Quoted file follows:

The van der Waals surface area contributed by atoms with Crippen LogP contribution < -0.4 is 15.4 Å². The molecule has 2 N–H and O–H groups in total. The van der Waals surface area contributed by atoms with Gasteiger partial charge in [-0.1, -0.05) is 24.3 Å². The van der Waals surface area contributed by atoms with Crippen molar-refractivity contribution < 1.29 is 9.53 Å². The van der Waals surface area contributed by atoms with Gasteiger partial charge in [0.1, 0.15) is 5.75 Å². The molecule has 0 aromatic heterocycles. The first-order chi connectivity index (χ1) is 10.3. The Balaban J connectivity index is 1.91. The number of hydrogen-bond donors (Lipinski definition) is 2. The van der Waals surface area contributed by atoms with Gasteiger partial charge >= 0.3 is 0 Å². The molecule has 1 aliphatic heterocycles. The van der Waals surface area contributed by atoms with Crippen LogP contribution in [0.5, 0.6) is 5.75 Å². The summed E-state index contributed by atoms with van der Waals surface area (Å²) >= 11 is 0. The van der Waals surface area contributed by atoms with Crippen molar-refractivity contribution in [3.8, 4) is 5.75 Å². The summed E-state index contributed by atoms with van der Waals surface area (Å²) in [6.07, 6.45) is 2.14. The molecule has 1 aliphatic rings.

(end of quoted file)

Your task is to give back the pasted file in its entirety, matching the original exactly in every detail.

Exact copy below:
The van der Waals surface area contributed by atoms with Crippen LogP contribution < -0.4 is 15.4 Å². The molecule has 2 N–H and O–H groups in total. The van der Waals surface area contributed by atoms with Gasteiger partial charge in [-0.1, -0.05) is 24.3 Å². The van der Waals surface area contributed by atoms with Crippen molar-refractivity contribution < 1.29 is 9.53 Å². The van der Waals surface area contributed by atoms with Gasteiger partial charge in [0.1, 0.15) is 5.75 Å². The molecule has 0 aromatic heterocycles. The first-order chi connectivity index (χ1) is 10.3. The Balaban J connectivity index is 1.91. The number of hydrogen-bond donors (Lipinski definition) is 2. The van der Waals surface area contributed by atoms with Gasteiger partial charge >= 0.3 is 0 Å². The molecule has 1 aliphatic heterocycles. The van der Waals surface area contributed by atoms with Crippen LogP contribution in [0.5, 0.6) is 5.75 Å². The summed E-state index contributed by atoms with van der Waals surface area (Å²) >= 11 is 0. The van der Waals surface area contributed by atoms with Crippen molar-refractivity contribution in [3.8, 4) is 5.75 Å². The summed E-state index contributed by atoms with van der Waals surface area (Å²) in [6.07, 6.45) is 2.14. The molecule has 1 aliphatic rings.